This mask from Everything Pretty involves blending half a cup of oatmeal and half a cucumber into a thick paste. The mixture sits on the face for 15 minutes and is rinsed off with cool water.
Turmeric and Lemon
Turmeric has been promoted as a wonderful spice for a variety of health benefits. It contains anti-inflammatory, antiseptic, and antioxidant properties that help smooth the skin and lighten blemishes. Lemon juice, which is high in vitamin C, has alpha hydroxy acids that remove oil and dead skin cells. It can even out the skin tone and reduce the appearance of scars, and its antibacterial properties are helpful for acne.
This mask from The Glowing Fridge contains turmeric, manuka honey, ground oats, and a squeeze of lemon juice. The mixture is applied to a clean face and left for 15 to 20 minutes, before being rinsed off with warm water. The turmeric may leave a yellow tint but can easily be washed off with a few more rinses.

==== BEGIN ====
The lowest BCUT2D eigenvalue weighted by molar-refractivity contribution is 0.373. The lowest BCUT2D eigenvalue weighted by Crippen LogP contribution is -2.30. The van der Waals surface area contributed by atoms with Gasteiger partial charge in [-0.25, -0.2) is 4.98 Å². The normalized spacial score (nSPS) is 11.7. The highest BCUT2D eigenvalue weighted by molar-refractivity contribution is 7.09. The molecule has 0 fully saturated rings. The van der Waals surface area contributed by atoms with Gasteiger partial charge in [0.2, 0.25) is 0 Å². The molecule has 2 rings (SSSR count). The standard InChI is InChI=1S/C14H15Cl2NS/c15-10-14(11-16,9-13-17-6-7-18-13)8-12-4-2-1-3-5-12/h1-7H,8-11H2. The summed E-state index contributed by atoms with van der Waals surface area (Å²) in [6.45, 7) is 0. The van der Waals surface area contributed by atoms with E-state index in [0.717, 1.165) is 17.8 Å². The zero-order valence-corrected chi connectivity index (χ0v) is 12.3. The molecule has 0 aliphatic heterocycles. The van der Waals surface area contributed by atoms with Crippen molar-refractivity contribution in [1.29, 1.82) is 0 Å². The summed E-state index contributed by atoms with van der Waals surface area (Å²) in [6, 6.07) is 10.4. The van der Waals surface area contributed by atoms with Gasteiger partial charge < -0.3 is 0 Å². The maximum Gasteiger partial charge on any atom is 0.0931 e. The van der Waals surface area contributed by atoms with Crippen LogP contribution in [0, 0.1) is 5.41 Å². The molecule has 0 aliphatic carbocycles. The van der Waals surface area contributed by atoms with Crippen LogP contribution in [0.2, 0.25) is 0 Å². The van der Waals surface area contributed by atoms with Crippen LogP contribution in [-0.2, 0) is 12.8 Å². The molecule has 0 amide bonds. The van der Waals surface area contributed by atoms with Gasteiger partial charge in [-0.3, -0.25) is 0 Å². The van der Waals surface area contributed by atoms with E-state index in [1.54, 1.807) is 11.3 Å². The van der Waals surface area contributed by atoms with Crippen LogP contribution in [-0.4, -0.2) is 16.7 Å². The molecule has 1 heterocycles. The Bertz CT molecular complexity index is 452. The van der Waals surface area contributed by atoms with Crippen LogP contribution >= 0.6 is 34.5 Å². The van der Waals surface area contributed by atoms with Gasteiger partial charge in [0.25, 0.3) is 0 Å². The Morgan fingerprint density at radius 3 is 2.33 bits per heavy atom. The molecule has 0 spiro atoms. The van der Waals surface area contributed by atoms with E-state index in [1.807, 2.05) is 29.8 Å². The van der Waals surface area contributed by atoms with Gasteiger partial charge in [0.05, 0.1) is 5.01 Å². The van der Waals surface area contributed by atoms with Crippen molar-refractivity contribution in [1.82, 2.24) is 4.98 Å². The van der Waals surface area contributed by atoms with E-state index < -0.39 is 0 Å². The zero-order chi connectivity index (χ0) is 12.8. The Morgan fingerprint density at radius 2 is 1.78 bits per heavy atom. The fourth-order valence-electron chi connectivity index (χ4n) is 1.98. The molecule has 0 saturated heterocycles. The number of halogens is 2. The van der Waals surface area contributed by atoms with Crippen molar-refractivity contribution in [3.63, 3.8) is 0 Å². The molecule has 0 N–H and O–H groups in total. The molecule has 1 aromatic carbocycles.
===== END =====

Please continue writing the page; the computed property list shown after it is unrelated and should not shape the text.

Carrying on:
I’ve noticed many pore treatments on the market these days contain egg whites. They help tighten pores, reducing the surplus of sebum, and firm the skin to help diminish the appearance of wrinkles. The potassium in egg whites also helps the skin retain moisture.
The Health Extremist recommends using organic eggs to make face masks. The egg white is separated from the yolk, applied to the face, and allowed to dry for at least 15 minutes, after which it is rinsed off with warm water.
This is possibly one of the easiest face treatments, as it only involves green tea bags. The antioxidants in the tea help fight aging, and the tannins constrict blood vessels and reduce puffiness under the eyes.
Green tea bags are steeped in boiled water for about a minute, then removed. The excess water is squeezed out, and the bags are chilled in the refrigerator for about 10 minutes. One tea bag is placed over each eye for 10 minutes, resulting in reduced puffiness.
As someone who suffers from sensitive skin and is frequently looking for ways to save money, it’s great to know that I can turn to the contents of my pantry to make face masks at home. Coming up with different combinations to target different issues seems like a fun activity as well. Of course, it’s always important consult one’s doctor before moving forward with any homemade treatments!